Fuliza: Kenya eyes Sh160 billion loan from World Bank

When World Bank Kenya Country Director Keith Hansen held a press conference before the IDA Summit. [Elvis Ogina, Standard]

Kenya is eyeing the injection of $1.2 billion (Sh160 billion) in cheap loans from the World Bank.

If approved, the money could support the shilling in the coming months from a drastic slide when the government makes the biannual repayment of loans taken to construct the Standard Gauge Railway (SGR) from China this July as well as the final payment for the 2014 Eurobond in June, which was partially offset in February this year.

The government has reported to the World Bank that it has concluded implementing reforms under the sixth Development Policy Operation (DPO6).

Official sources said this reform package has been taken to the World Bank Board for consideration. 

The DPO6 programme of reforms is a set of requirements that Kenya is expected to meet to receive World Bank support.

The measures are meant to enhance fiscal sustainability and resilient growth.

Among the areas of focus for Kenya are promoting efficiency and transparency in financial accountability, fostering more competitive and inclusive product and labour markets by putting competitive business regulations in place and recognising prior learning. 

The government must also strengthen climate action through activities such as enhancing forest cover for climate mitigation and adaptation and leveraging private capital.

It noted that it has met all the conditions, including moving towards implementation of the Treasury Single Account (TSA), plans to offload some of the State-owned enterprises as well as improving the doing business environment in the country. 

“Most of the reforms have been approved by Cabinet or enacted into law by Parliament, including the Treasury Single Account,” said a Treasury source, who sought anonymity as they are not authorised to speak to the media.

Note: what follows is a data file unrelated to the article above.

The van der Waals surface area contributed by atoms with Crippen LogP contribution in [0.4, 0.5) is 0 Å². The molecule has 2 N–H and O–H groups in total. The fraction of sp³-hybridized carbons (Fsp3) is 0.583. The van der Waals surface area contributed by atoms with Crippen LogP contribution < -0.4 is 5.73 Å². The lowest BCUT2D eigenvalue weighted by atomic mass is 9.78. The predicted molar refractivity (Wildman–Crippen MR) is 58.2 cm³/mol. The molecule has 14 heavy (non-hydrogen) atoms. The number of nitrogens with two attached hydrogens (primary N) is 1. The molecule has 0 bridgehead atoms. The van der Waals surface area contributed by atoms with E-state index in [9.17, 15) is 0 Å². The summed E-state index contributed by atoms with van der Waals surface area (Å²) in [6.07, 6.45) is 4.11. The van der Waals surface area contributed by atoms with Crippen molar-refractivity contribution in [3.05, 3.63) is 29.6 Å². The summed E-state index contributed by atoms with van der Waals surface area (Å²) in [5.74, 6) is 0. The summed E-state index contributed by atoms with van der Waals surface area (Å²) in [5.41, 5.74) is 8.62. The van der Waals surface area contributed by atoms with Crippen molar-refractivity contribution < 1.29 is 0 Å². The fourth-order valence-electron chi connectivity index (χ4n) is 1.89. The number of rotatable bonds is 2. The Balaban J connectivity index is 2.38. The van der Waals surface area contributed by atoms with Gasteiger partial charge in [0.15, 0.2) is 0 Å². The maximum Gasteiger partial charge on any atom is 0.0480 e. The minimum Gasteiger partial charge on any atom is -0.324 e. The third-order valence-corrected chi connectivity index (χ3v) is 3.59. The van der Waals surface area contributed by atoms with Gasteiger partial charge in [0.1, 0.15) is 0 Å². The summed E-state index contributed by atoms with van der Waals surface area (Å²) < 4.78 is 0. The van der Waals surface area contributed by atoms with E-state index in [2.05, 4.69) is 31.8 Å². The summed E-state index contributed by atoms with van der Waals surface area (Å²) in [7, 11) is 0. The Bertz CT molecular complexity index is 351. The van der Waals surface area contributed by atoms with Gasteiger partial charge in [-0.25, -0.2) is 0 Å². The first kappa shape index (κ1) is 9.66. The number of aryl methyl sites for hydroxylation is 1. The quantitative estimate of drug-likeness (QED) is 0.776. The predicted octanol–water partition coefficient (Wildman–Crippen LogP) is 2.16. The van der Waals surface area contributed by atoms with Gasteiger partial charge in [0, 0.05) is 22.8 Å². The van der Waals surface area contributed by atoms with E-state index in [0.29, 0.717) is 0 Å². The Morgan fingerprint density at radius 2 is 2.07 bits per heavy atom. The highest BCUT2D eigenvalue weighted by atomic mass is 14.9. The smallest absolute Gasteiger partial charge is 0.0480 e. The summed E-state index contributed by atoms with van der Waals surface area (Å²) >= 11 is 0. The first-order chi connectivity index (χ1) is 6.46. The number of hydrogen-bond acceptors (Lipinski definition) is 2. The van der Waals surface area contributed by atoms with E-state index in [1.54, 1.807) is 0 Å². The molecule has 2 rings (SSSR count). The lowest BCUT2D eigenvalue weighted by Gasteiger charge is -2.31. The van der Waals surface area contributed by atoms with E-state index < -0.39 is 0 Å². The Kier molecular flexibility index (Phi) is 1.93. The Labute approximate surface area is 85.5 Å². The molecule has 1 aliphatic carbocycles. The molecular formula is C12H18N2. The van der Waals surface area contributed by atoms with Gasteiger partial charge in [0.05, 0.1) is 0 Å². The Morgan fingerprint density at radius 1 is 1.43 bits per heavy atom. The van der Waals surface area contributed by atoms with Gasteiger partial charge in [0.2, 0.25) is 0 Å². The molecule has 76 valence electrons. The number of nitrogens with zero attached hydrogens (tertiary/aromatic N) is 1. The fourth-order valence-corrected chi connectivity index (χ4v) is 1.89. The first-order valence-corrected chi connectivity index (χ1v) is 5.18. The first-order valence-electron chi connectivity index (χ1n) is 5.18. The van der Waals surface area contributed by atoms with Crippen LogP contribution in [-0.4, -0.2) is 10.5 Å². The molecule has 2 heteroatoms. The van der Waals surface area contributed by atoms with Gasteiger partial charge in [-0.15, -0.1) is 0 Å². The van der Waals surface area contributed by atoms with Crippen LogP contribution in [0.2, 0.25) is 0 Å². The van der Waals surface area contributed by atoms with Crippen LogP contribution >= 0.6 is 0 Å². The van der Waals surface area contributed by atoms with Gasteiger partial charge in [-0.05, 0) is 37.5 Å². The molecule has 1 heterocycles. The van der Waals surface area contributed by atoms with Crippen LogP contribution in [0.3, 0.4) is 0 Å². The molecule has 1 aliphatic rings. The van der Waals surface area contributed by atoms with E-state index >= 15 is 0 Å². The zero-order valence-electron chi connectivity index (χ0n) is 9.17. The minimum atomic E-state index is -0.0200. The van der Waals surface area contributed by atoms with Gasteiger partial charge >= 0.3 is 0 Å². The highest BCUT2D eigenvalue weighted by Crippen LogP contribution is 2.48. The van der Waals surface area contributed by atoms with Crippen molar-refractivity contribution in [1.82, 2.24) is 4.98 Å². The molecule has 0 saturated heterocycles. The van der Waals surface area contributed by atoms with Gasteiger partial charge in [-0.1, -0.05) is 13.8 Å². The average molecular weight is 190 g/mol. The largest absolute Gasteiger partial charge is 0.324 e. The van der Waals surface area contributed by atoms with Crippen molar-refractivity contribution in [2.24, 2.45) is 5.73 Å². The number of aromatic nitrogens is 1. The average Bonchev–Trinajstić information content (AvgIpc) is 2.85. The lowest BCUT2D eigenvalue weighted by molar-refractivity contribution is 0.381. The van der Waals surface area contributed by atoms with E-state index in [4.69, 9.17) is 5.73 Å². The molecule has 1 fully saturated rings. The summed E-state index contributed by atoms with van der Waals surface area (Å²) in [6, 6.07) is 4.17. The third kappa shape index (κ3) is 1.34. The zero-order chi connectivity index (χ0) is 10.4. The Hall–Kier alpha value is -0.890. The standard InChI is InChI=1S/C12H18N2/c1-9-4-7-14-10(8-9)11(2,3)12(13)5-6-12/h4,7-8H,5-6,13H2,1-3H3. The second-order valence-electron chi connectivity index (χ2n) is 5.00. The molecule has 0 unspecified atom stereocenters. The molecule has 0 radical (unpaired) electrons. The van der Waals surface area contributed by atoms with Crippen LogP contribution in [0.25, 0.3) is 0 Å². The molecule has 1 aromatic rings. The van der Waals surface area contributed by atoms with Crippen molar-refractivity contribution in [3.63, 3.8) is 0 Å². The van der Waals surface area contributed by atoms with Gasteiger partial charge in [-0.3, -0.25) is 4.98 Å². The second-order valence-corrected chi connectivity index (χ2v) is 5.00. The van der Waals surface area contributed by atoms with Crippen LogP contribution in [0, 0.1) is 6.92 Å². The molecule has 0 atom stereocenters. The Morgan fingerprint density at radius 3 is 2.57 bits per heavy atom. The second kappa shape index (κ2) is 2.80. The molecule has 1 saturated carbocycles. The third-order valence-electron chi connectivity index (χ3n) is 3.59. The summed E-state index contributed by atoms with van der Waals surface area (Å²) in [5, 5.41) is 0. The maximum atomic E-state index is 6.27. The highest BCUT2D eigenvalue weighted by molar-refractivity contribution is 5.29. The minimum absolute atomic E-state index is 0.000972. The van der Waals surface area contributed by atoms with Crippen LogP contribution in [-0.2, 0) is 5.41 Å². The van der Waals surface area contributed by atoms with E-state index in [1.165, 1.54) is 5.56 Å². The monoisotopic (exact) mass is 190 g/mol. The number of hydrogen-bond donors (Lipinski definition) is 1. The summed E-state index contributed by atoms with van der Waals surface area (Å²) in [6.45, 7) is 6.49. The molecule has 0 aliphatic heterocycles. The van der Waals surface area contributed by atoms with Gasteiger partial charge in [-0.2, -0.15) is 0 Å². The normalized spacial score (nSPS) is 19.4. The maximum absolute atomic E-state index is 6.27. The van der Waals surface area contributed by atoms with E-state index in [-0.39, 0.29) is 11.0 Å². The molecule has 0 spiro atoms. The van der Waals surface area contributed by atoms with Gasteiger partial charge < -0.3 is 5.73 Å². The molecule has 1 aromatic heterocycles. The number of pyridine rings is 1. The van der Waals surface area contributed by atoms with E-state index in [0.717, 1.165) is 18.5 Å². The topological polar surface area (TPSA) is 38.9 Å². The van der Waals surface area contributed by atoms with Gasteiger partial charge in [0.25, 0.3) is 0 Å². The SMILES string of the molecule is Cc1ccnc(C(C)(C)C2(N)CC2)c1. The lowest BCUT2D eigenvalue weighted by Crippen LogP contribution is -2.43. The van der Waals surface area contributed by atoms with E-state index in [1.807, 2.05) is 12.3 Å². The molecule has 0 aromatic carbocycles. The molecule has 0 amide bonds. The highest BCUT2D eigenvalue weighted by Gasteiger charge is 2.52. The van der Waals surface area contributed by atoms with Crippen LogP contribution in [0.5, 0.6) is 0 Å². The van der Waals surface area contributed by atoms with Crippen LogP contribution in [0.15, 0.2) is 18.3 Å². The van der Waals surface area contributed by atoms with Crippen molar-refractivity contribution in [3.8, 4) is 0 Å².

The National Treasury recently started the implementation of the TSA in the government's bid to consolidate and improve oversight of its cash resources.

This is after the implementation of the TSA for the national and county governments as well as government agencies got the Cabinet approval in January this year. The move is expected to simplify banking by different government agencies.

Other areas of reform include lowering the cost of living, which has dropped to five per cent in April 2024. This is within the Central Bank’s target, going down from 9.6 per cent in September 2022. 

The drop in the cost of living has largely been due to the favourable weather, with the short rains towards the end of last year and the enhanced rains during this year’s long rain season helping bring down the cost of many food items. 

The drop in fuel price has also played a factor by bringing down the cost of transportation as well as reducing the cost of production for manufacturers who depend on fuel for their processes.

The government has also reported that the shilling has strengthened from Sh134 to the dollar from Sh162 in January this year.

Analysts have grappled to understand the fundamentals behind the strengthening of the local currency and noted that it will face a major test in July when the government makes repayment for SGR loans.

Repayments for the Chinese loans are done biannually in January and July and are usually a drain on the country’s foreign exchange reserves. 

The government will also be making the final payment for the $2 billion (Sh268 billion) Eurobond taken in 2014. It paid $1.44 billion (Sh192.9 billion) in February this year using proceeds from a freshly issued Eurobond.

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